China's version of Ben Bernanke and Tim Geithner rolled into one, central bank Governor Zhou Xiaochuan, has signaled a major change in the fiscal climate. After accumulating the largest stockpile of foreign reserves ever seen, Governor Zhou said: enough! "Foreign-exchange reserves have exceeded the reasonable levels that we actually need," he said.
Zhou added a veiled warning that buying more dollars and deutschmarks in China's reserves could contribute to the nation's severe inflation problem.
If Not Gold or Dollars, What Next?
Most indicators seem to point to an ongoing rise in the value of gold and other precious metals in the near term. But no experienced investor puts all of his eggs in one basket – especially when there is a risk that gold prices will face a setback.
Traditionally, investors have been advised to "go to cash" in times of crisis. But going to cash means selling stock and accumulating dollars. And, with the dollar in a protracted decline, the U.S. greenback has become just another speculative tool, right along with stocks, precious metals, and other currencies.
Which one is today's safe haven? Probably the safest thing to do is to spread the risk.
Among currencies, the Chinese yuan is showing potential for continued gains. The value of the yuan is closely tied to the U.S. dollar but so far this year, Beijing has allowed the value of the yuan to rise by about 4.5 percent. Will the trend continue?
I believe that it will. China's key challenge is managing domestic inflation. Much of that inflationary pressure comes from importing commodities like oil and copper which are denominated in dollars. Raising the value of the yuan would provide quick relief.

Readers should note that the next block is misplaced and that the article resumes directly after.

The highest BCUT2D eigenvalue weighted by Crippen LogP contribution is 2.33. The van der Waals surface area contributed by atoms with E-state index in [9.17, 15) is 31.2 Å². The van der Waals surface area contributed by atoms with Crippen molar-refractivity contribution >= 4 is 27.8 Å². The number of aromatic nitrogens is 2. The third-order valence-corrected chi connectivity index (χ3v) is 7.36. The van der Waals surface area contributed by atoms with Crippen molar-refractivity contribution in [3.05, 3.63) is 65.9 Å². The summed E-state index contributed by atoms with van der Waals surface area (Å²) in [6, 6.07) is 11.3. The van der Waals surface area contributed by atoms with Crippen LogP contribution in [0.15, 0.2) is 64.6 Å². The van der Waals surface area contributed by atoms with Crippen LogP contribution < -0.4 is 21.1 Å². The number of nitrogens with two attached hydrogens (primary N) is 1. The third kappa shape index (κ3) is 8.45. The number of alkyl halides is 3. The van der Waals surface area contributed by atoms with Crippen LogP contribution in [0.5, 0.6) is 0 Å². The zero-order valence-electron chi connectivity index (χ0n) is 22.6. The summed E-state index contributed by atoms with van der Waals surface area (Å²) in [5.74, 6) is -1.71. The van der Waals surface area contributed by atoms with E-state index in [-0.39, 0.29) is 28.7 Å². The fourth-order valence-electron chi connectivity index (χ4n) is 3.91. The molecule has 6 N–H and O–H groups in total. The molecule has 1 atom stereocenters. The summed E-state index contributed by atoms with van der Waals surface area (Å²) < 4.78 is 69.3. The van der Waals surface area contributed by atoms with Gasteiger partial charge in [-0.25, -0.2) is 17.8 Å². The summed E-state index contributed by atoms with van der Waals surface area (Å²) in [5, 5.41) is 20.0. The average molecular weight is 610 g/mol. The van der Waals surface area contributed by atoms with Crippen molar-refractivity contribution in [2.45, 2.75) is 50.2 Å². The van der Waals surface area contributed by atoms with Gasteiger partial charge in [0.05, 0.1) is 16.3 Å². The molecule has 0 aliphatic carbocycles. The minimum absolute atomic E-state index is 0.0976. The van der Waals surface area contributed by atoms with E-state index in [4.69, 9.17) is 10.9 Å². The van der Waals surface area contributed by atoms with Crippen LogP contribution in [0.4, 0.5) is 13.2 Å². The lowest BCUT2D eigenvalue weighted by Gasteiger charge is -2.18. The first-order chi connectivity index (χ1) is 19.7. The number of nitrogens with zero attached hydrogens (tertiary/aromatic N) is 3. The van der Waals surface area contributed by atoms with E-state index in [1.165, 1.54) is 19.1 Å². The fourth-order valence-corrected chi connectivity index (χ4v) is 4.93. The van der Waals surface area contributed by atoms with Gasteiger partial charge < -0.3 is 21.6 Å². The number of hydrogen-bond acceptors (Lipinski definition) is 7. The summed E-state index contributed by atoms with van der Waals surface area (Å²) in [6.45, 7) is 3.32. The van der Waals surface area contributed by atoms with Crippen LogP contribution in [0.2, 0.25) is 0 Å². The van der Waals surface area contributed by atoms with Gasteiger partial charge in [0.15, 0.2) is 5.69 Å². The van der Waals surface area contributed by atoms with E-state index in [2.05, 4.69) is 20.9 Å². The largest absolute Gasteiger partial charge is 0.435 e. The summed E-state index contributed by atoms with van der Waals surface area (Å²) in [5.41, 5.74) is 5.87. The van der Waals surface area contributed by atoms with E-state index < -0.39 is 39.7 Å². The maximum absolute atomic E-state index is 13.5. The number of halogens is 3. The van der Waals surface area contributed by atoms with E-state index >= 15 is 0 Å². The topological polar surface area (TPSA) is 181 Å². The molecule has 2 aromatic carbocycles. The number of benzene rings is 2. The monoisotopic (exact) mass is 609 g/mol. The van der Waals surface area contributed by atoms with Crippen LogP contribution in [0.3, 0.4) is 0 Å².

Once again, China's godfather of finance has weighed in. Zhou Xiaochuan says that China is using the yuan as a tool in fighting inflation. Zhou also says he will make the currency more flexible over time.
China's Premier has also echoed Zhou's hint about a rising yuan. Premier Wen Jiabao says Beijing will, "further improve the yuan exchange rate mechanism and increase yuan exchange rate flexibility to eliminate inflationary monetary conditions". In short, the yuan will rise to fight inflation.
I have advised my subscribers at the China Stock Digest to place the cash portion of their China-focused accounts in ETFs which track the value of the yuan.
There are no guarantees about the future value of the yuan. China has signaled a rise in the currency for good reasons, but Beijing faces pressures from exporters who would be hurt by a rise in the currency. It will be a delicate balancing act.
Investors should also engage in some delicate balancing to diversify their portfolios for safety. Gold may not be the only choice as a safe haven. The yuan is a new rising star. I believe it is on its way to becoming a new global reserve currency.